keywords = "DHMS, Electrical conductivity, Phase A, Phase D, Stagnant slab, Super-hydrous phase B",
author = "Xinzhuan Guo and Takashi Yoshino",
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AU - Guo, Xinzhuan

AU - Yoshino, Takashi

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N2 - Electrical conductivities of dense hydrous magnesium silicates (DHMS), phase A, super-hydrous phase B (SuB) and phase D, were measured by means of impedance spectroscopy in the frequency range of 10-1-106Hz at temperatures up to 775, 700 and 700K and pressures of 10, 18 and 22GPa, respectively. For all phases, the increase in electrical conductivity (σ) with temperature follows the Arrhenian formula: σ=σ0exp(-(δH/kT)). The pre-exponential factors (σ0) and activation enthalpies (δH) of phase A, SuB and phase D yield values of 7.28±0.82S/m and 0.77±0.01eV, 292±48S/m and 0.83±0.01eV and 1342±154 and 0.75±0.01eV, respectively. Higher pressure DHMS phases show higher conductivity values. The electrical conductivities of phase D and super hydrous phase B are about two and one orders of magnitude higher than that of phase A in the same temperature range, respectively. Although the proton conduction is considered to be a dominant mechanism, there is no clear relationship between water content and conductivity. Rather the conductivity of DHMS phase is closely related to the ⋯O distance. The conductivity-depth profiles for a cold subduction zone were constructed based on the phase proportion predicted in the descending slab. The results show distinctly lower conductivity values than those geophysically observed beneath the northeastern China and the Philippine Sea, where the cold slab stagnates in the mantle transition zone. Consequently, the DHMS phases themselves cannot be a main contributor to enhance the conductivity in the stagnant slab. Dehydration of the stagnant slab would strongly enhance the conductivities in the transition zone beneath northeastern China and Philippine Sea.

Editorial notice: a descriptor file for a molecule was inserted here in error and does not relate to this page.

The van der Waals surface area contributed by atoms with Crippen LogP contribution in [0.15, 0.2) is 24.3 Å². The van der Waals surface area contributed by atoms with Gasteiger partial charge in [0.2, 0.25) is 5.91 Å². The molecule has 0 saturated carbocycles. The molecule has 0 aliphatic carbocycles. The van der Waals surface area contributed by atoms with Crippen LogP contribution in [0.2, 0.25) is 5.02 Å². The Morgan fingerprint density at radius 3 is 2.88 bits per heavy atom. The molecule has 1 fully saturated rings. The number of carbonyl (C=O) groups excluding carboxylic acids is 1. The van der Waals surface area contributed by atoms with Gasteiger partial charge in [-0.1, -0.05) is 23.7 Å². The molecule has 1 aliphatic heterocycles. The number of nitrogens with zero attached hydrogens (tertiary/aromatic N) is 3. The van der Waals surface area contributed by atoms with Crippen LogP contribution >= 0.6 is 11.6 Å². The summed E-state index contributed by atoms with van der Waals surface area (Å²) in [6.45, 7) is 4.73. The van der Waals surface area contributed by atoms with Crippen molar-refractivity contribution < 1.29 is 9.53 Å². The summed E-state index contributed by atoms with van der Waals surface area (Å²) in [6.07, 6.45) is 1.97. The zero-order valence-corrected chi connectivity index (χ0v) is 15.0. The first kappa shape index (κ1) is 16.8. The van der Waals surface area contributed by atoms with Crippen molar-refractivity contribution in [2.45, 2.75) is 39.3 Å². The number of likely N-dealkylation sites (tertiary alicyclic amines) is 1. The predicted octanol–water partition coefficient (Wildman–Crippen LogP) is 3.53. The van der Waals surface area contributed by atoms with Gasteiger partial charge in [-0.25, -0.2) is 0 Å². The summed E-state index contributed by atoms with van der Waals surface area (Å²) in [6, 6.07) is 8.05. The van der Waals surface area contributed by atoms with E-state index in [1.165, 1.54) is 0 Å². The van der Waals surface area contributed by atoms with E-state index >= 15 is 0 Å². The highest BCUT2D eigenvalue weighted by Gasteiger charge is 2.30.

AB - Electrical conductivities of dense hydrous magnesium silicates (DHMS), phase A, super-hydrous phase B (SuB) and phase D, were measured by means of impedance spectroscopy in the frequency range of 10-1-106Hz at temperatures up to 775, 700 and 700K and pressures of 10, 18 and 22GPa, respectively. For all phases, the increase in electrical conductivity (σ) with temperature follows the Arrhenian formula: σ=σ0exp(-(δH/kT)). The pre-exponential factors (σ0) and activation enthalpies (δH) of phase A, SuB and phase D yield values of 7.28±0.82S/m and 0.77±0.01eV, 292±48S/m and 0.83±0.01eV and 1342±154 and 0.75±0.01eV, respectively. Higher pressure DHMS phases show higher conductivity values. The electrical conductivities of phase D and super hydrous phase B are about two and one orders of magnitude higher than that of phase A in the same temperature range, respectively. Although the proton conduction is considered to be a dominant mechanism, there is no clear relationship between water content and conductivity. Rather the conductivity of DHMS phase is closely related to the ⋯O distance. The conductivity-depth profiles for a cold subduction zone were constructed based on the phase proportion predicted in the descending slab. The results show distinctly lower conductivity values than those geophysically observed beneath the northeastern China and the Philippine Sea, where the cold slab stagnates in the mantle transition zone. Consequently, the DHMS phases themselves cannot be a main contributor to enhance the conductivity in the stagnant slab. Dehydration of the stagnant slab would strongly enhance the conductivities in the transition zone beneath northeastern China and Philippine Sea.

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KW - Stagnant slab

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JF - Earth and Planetary Sciences Letters

SN - 0012-821X